WordTips is your source for cost-effective Microsoft Word training. (Microsoft Word is the most popular word processing software in the world.) This tip (1107) applies to Microsoft Word 97, 2000, 2002, and 2003. You can find a version of this tip for the ribbon interface of Word (Word 2007 and later) here: Sending Printer Commands.

Author Bio

Allen Wyatt

With more than 50 non-fiction books and numerous magazine articles to his credit, Allen Wyatt is an internationally recognized author. He is president of Sharon Parq Associates, a computer and publishing services company. ...


Formatting Comments

Need to change the appearance of the text in your comments? It's easy to do using techniques you are already familiar with.

Discover More

Using Different Shapes in WordArt

You can apply different shapes in WordArt to create different effects.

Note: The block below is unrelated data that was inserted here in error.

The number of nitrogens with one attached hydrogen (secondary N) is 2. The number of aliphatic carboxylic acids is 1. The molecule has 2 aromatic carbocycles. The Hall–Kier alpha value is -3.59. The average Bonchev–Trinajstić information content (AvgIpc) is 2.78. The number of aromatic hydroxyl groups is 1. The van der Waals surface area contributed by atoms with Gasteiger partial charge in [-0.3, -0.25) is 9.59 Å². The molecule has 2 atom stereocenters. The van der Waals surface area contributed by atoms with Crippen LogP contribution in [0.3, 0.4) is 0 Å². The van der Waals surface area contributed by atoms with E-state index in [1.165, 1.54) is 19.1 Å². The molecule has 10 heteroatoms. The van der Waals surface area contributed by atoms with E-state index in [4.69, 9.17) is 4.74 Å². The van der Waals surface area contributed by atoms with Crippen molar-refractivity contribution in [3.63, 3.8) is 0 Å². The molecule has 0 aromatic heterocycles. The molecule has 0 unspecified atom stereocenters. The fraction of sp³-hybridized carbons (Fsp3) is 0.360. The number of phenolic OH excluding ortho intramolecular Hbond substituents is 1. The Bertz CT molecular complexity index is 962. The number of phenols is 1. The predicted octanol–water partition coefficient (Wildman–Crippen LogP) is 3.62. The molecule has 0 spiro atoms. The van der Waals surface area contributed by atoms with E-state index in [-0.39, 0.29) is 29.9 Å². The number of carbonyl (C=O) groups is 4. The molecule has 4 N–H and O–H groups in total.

Discover More

Endnotes in a Separate Document

When you add endnotes to a document they are normally positioned (as one would expect) at the end of the document. You ...

Discover More

Learning Made Easy! Quickly teach yourself how to format, publish, and share your content using Word 2013. With Step by Step, you set the pace, building and practicing the skills you need, just when you need them! Check out Microsoft Word 2013 Step by Step today!

More WordTips (menu)

Printing Copy Numbers

Copy 1, Copy 2, Copy 3... Do you want to mark your printouts so that they are numbered? Here's how you can do it.

Discover More

Changing the Default 'Print What' Setting

By default, Word automatically changes the "Print What" setting in the Print dialog box to reflect what it thinks should ...